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When Anwar Sadat came to Jerusalem 40 years ago

(Photo: Ya'akov Sa'ar/GPO archive)

(Photo: Ya'akov Sa'ar/GPO archive)

By TOI Staff - November 21, 2017

Originally appeared here in the Times of Israel 

The Knesset on Tuesday marked the 40 year anniversary of the historic visit by former Egyptian president Anwar Sadat to Israel, which paved the way for the peace deal between the two former enemy countries.

On November 20, 1977, Sadat became the first — and so far only — Arab leader to visit Israel and address the Knesset with a call for peace.

Sadat’s visit heralded Israeli-Egyptian talks at Camp David a year later, and a full peace agreement in 1979, just six years after the painful Yom Kippur War.

After arriving at Ben Gurion Airport on November 19, Sadat met with Begin. The next day, he prayed at the Al-Aqsa Mosque in Jerusalem, and visited the Church of the Holy Sepulchre and the Yad Vashem Holocaust memorial, before heading to Israel’s parliament to give his speech. Read More

 

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8 great Israeli cafés serving coffee and a slice of social-welfare

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By Abigail Klein Leichman - November 19, 2017

Originally appeared here in Israel21c

“Ben” smiles as he loads an industrial juicer with oranges at Harutzim bistro-café in Jerusalem’s Talpiot business district, run by SHEKEL-Community Services for People with Special Needs as a social business.

His smile broadens with pride when he hands me a glass of fresh-squeezed juice under the encouraging eye of training supervisor Noa Zwebner.

“When Ben started working here two years ago, he wore sunglasses and was very shy. He didn’t want to talk to anyone. We worked really hard with him to communicate along with teaching him how to make coffee and juice,” says Zwebner. “He’s now asking clients what kind of coffee and pastry they want. He’s taking initiative. He’s really made unbelievable progress.”

Social eateries across Israel aim to please palates while employing, training and rehabilitating people from disadvantaged populations such as teenage dropouts and disabled adults. Read More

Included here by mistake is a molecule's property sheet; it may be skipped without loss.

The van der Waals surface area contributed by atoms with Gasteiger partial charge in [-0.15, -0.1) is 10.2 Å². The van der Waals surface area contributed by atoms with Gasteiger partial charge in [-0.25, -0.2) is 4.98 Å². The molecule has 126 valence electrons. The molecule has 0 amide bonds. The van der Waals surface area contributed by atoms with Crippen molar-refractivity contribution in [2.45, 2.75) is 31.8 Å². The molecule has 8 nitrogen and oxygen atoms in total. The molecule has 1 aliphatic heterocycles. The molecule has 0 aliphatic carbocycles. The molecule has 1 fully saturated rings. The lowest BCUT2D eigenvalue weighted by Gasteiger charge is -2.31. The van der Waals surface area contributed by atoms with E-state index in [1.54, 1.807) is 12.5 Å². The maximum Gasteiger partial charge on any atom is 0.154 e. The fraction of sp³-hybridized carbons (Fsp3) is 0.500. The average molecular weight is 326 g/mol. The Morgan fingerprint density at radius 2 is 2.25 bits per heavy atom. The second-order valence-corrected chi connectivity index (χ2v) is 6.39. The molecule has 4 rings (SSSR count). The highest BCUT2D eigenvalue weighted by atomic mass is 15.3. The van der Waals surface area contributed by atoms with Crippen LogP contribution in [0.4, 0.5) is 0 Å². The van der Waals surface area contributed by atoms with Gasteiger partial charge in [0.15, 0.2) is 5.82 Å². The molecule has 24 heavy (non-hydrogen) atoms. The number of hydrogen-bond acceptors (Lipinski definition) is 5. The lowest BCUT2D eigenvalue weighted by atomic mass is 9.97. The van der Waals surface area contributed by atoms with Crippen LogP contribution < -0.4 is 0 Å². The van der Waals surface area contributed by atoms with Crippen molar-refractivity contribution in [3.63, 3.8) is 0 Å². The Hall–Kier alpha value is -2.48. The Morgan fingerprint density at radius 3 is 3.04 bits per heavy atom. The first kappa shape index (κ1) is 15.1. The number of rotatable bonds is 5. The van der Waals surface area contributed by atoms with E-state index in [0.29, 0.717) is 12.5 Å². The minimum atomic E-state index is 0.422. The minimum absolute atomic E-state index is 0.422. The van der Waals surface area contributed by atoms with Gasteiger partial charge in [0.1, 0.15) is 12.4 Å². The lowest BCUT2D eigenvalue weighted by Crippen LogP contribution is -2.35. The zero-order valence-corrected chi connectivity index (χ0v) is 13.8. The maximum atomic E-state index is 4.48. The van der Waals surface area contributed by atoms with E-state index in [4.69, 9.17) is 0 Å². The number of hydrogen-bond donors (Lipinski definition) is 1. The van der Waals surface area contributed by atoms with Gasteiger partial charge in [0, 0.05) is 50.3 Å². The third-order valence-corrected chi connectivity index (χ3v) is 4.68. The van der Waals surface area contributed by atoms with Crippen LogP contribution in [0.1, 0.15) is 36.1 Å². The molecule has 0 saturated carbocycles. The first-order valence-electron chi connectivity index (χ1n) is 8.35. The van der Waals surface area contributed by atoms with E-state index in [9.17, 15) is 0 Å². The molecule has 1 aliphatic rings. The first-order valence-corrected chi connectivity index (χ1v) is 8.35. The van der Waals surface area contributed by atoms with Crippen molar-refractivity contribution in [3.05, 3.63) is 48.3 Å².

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Ethiopian-born Miss Israel once dreamed of the Jewish state, now advocates for it

(Photo: Yityish Aynaw press photo)

(Photo: Yityish Aynaw press photo)

By Adam Abrams - November 2, 2017

Originally appeared here in jns.org 

In Ethiopia, Yityish “Titi” Aynaw and her fellow villagers always dreamed of living in Israel.

“From as far back as I can remember, I was always told that I am Jewish and that I must live in Jerusalem,” said the former Miss Israel, who in 2013 became the first Ethiopian to hold the title. “I imagined that Israel would look like how it’s described in the Bible, as the land of milk and honey…like a fairytale.”

This week, Aynaw commenced her third Israel advocacy speaking tour on U.S. college campuses, in what she described as an opportunity “to give back” to the country that gave her a new life.

Aynaw’s fall 2017 tour—facilitated by Jewish National Fund (JNF) and Media Watch International—began Oct. 30 and includes visits to campuses in the states of New York, Colorado, California, Washington and Oregon. The tour culminates with Aynaw’s keynote address to hundreds of American students at JNF’s national conference in South Florida Nov. 11.

Since being crowned Miss Israel, Aynaw’s meteoric rise has seen her become one of Israel’s top models, a prominent media personality and a staunch advocate for the Jewish state. Along the way, she has shattered a cultural glass ceiling and paved the way for other young Ethiopian-Israeli women to follow in her footsteps.  Read More

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Arriving on donkeys, Syrian war wounded seek Israeli help

(Photo: AFP/MENAHEM KAHANA)

(Photo: AFP/MENAHEM KAHANA)

By Delphine Matthieussent - November 6, 2017

Originally appeared here in the Times of Israel 

MOUNT HERMON (AFP) — The wounded Syrians, carried on donkeys through the pitch-black night, could be seen in the beam of a searchlight held by their unlikely saviors — Israeli soldiers.

They were high in the mountains, nearing the Israeli part of the Golan Heights, where they were to receive medical treatment for their wounds even though Israel and Syria are officially at war.

Casualties from Syria’s six-year civil war are taken to hospitals inside Israel several nights each week.

At the same time, Israeli soldiers return Syrians, who have received treatment, to the disengagement line that divides the Syrian-controlled part of the Golan from that held by Israel.